Seattle-area longevity company emerges

Seattle-area longevity company emerges

Seattle-area longevity company emerges – Bradford Zakes recently assisted in the merger of his Seattle-area biotech company, Cerevast Medical, with two startups to form a new company. He is now preparing to take Longevity Biomedical public as president and CEO through a merger with a shell company.


Longevity, based in Bothell, Washington, is expected to gain at least $30 million from the merger. The merger of Longevity and a SPAC (special purpose acquisition company) is expected to be completed in the second quarter of this year.


Longevity brings together Cerevast, NovoKera, a Nevada startup, and Aegeria Soft Tissue, a Johns Hopkins University spinoff.


The common theme is assisting ageing people in living healthier, longer lives, according to Zakes in an interview with Tech News Forum.


“We believe we have put together a really appealing portfolio of assets,” Zakes said. [Seattle-area longevity company emerges]


Cerevast’s experimental treatments for stroke and retinal vein occlusion, a common cause of blindness; Aegeria’s experimental product for soft-tissue reconstruction; and NovoKera’s preclinical product for corneal blindness are now in Longevity’s pipeline.


According to a statement released Thursday announcing the SPAC deal, Longevity aims to “increase health span” for ageing individuals.


As part of the SPAC agreement, Longevity will acquire all equity securities of the three startups in exchange for Longevity common stock.


The combined company is estimated to be worth $236.2 million. The SPAC transaction may also raise an additional $30 million via a pre-transaction PIPE (private investment in public equity).


“By no means has this been an easy one,” Zakes said of the series of transactions. “It’s taken a long time to get here.” [Seattle-area longevity company emerges]


Longevity’s management team includes Francesco Curra, chief technology officer of Cerevast, and Anthony Lee, chief operating officer of NovoKera. Brenda Sparks, previously the corporate controller at Cancer Prevention Pharmaceuticals, was hired as Longevity’s chief financial officer.


Longevity is still in the planning stages, but Zakes says some employees from the other startups will most likely relocate to the Seattle area. Cerevast’s six employees are joining Longevity, and the proceeds from the SPAC merger, which is expected to fuel the company through 2025, will be used to hire more.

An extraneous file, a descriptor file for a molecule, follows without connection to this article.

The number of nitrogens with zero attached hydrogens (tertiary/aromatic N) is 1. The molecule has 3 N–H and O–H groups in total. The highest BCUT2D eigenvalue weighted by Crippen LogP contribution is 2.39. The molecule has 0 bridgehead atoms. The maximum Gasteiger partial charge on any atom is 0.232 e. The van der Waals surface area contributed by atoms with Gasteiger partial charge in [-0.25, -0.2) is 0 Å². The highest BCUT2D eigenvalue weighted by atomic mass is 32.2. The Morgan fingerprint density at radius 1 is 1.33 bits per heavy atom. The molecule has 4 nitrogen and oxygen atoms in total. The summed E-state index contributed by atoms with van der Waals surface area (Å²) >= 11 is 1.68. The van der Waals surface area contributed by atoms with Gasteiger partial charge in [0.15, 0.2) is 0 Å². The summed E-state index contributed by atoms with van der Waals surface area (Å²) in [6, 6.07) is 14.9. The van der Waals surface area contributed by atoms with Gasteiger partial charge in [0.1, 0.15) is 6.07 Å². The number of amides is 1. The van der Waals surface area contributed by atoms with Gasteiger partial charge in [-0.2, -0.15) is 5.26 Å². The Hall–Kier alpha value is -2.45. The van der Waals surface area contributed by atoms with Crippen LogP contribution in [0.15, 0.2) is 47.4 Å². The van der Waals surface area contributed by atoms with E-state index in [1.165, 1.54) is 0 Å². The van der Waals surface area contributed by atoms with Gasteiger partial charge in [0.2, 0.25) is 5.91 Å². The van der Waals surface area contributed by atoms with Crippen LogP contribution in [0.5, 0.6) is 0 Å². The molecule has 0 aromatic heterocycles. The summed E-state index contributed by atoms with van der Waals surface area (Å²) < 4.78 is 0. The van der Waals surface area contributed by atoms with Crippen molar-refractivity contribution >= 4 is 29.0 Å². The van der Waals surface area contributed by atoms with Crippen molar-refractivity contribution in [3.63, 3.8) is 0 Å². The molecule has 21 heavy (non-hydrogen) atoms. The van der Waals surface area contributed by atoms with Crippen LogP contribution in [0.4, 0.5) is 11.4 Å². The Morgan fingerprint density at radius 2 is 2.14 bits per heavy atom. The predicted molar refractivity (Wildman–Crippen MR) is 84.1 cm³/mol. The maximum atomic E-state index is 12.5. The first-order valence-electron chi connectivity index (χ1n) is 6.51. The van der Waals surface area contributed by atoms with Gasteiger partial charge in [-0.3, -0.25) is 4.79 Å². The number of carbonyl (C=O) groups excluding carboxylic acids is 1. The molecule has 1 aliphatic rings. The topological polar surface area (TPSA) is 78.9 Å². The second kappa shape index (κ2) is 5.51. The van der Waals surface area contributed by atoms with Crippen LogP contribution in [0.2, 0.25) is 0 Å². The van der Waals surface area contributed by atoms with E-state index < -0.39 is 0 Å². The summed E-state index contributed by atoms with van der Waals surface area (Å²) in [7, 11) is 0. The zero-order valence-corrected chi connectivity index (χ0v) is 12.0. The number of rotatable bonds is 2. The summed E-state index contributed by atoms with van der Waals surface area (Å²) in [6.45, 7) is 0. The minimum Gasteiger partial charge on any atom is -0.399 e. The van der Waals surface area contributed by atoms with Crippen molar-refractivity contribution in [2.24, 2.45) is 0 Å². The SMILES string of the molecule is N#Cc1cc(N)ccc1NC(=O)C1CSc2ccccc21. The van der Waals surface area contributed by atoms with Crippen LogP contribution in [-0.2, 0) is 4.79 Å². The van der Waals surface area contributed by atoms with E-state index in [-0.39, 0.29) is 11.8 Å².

The shell company involved in the SPAC deal, Denali Capital Acquisition Corp., is owned by the investment bank US Tiger Securities, and its CEO is Lei Huang, CEO of Tiger Securities.


The transaction takes place during a massive downturn in technology and a cooling biotech market. [Seattle-area longevity company emerges]


According to Endpoints News’ IPO tracker, only 25 biotech companies went public last year, 12 via SPAC merger, compared to 147 biotech companies going public in 2021, 48 via SPAC merger. In 2023, no biotech company has completed an IPO.


In 2022, more than 55 SPAC transactions were also cancelled, including one involving Seattle startup Intrinsic Medicine.


Zakes is planning to acquire additional assets related to longevity in the long term.


“Our intention is not to stop with these core assets, but rather to remain very opportunistic and look for additional technologies, products, and partnerships with companies to broaden our portfolio,” Zakes explained.


Zakes was a former executive at ICOS Corporation, a Seattle biotech firm purchased by Eli Lilly for $2.3 billion in 2007. He was also previously president and CEO of ImaRx Therapeutics, the assets of which were acquired by Cerevast at its inception in 2009, when he was appointed CEO. [Seattle-area longevity company emerges]


According to Zakes, the ultimate goal of Longevity is to become a “one-stop shop for consumers of longevity-related products and services.” The company is also interested in the low- to middle-income market.


The new company joins Altos Labs, a $3 billion investment-backed longevity biotech company, and Calico Life Sciences, a subsidiary of Google parent company Alphabet. According to Zakes, longevity offers a unique set of technologies, including Cerevast’s ultrasound technology. The pipeline of Longevity includes:


A possible stroke treatment that combines transcranial ultrasound with standard anti-clotting therapy to break up clots and restore blood flow.

A retinal vein occlusion treatment that combines ultrasound with gas-filled microspheres that expand and contract to help break up clots is currently available.

A biosynthetic tissue scaffold with the potential to be used in soft tissue reconstruction to help fill out ageing tissue or after breast cancer and other conditions surgery.

A biosynthetic cornea with the potential to replace current treatments that rely on human cornea transplantation.


Longevity intends to use the funds to complete a phase 3 study of its ischemic stroke candidate, phase 2 studies of its candidates for retinal vein occlusion and soft tissue reconstruction, and preclinical studies of its biosynthetic cornea. [Seattle-area longevity company emerges]


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